The Australian Centre for Cultural Environmental Research (AUSCCER) is a teaching and research group focusing on cultural and social aspects of environmental issues. AUSCCER’s expertise and research is wide-ranging. Over the next few months we’ll introduce some of our academics and PhD candidates to give greater insight into AUSCCER’s work.
Sophie-May Kerr began her PhD with AUSCCER at the start of 2015. Here she answers questions about her research.
You’ve just begun your PhD candidature within AUSCCER. What is the focus of your PhD research?
I’m interested in social and environmental transformations that address high carbon and space-intensive urban lifestyles. In a climate changing world, one way in which cities are changing to accommodate for population growth and an increased demand in housing is through a shift towards urban consolidation. My goal is to inform understandings of sustainable urban living by examining sharing as a sustainable practice. My research will focus on the way urban residents share space (for instance, by living in apartments) and material resources (such as vehicles and household items). Responses to the challenges of urban population growth and carbon intensive lifestyles need to be grounded in an understanding of everyday life and efforts to increase rates of apartment-living must be informed by an understanding of how this mode of living can become socially sustainable. A key aspect of the research will be to consider how high-rise apartments might be made an attractive long-term residential option for a diverse population, including families. My research will focus on sustainability at the household level – understanding the everyday experiences of living in an apartment and the ways people consume material resources and inhabit spaces. I am interested in building form and layout and the strategies families have for making effective and efficient use of small spaces. An important part of this study will be exploring the discourses around raising children in apartments and the way this is portrayed, represented and stereotyped. Whilst living in apartments with children is not yet the norm in the Australian context, many cities around the world have high rates of apartment living, including families and there are no doubt lessons to be learned from these contexts.
What made you decide to go down the path of human geography?
Since a young age I’ve been interested in the environment and my family and I spent lots time exploring outdoors. I’ve also always had an interest in different cultures and communities. Geography was my favourite subject at school and I had a fantastic teacher at the time, which really sparked my interest. The broad nature of human geography means that it encompasses a whole range of different interesting topics and there is always something interesting to read about. I’d initially thought of doing environmental science but also had interests in the humanities – so I was excited to come across human geography which combines aspects of these disciplines, allowing me to explore my interests in both the human and physical environment around me. I really enjoyed human geography as an undergrad degree. It’s diverse, interesting and I’m constantly inspired by the people around me. Having had a taste of research and teaching, I feel passionate about continuing with human geography and sharing this enthusiasm with anyone willing to listen.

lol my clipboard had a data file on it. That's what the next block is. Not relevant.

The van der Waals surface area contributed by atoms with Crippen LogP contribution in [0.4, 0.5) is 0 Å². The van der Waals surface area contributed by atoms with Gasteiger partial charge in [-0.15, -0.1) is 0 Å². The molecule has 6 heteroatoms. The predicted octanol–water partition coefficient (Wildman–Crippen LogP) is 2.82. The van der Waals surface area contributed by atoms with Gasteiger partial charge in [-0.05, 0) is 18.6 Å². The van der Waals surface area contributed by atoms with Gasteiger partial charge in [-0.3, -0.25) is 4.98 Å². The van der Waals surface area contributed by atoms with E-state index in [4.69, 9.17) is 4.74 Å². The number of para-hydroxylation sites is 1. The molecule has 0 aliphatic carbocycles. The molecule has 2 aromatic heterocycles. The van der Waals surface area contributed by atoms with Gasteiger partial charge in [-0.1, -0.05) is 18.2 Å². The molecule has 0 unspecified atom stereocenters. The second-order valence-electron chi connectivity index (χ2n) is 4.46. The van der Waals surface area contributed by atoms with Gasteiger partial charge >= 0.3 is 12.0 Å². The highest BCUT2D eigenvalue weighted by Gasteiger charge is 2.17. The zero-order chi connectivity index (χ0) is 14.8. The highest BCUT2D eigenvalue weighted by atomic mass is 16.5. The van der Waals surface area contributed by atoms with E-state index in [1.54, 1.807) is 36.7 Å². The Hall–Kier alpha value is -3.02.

What are you looking forward to the most during your PhD journey?
I’m really looking forward to fieldwork. I love getting out and meeting people from so many different backgrounds, hearing their stories and learning from their experiences. The qualitative work I’m interested in would not be possible without this aspect and during my honours research this was my favourite part. I’m also really excited for the opportunity to attend both national and international conferences and for the associated networking and travel experiences. I have been fortunate to receive a Global Challenges Scholarship that will allow me to make the most of these research opportunities.
You’ve been extremely busy within the Faculty of Social Sciences establishing the University of Wollongong Human Geography Society. What are your hopes for the society?
The establishment of UOW HuGS has definitely been a highlight of my time at Wollongong so far. Having completed my undergrad in human geography at Wollongong through a Bachelor of Science, I found that at the time there weren’t many networking opportunities for meeting other human geography students. I hope that HuGS will further the sense of community here within the department and I hope other students can see it as an opportunity to enhance their university experience. We have been having a great turn out at our weekly catch-ups so far and I look forward to seeing some bigger events happen soon – stay tuned!
You can follow Sophie-May on twitter @SophieMayKerr1, along with UOW HuGS activities @UOWHuGS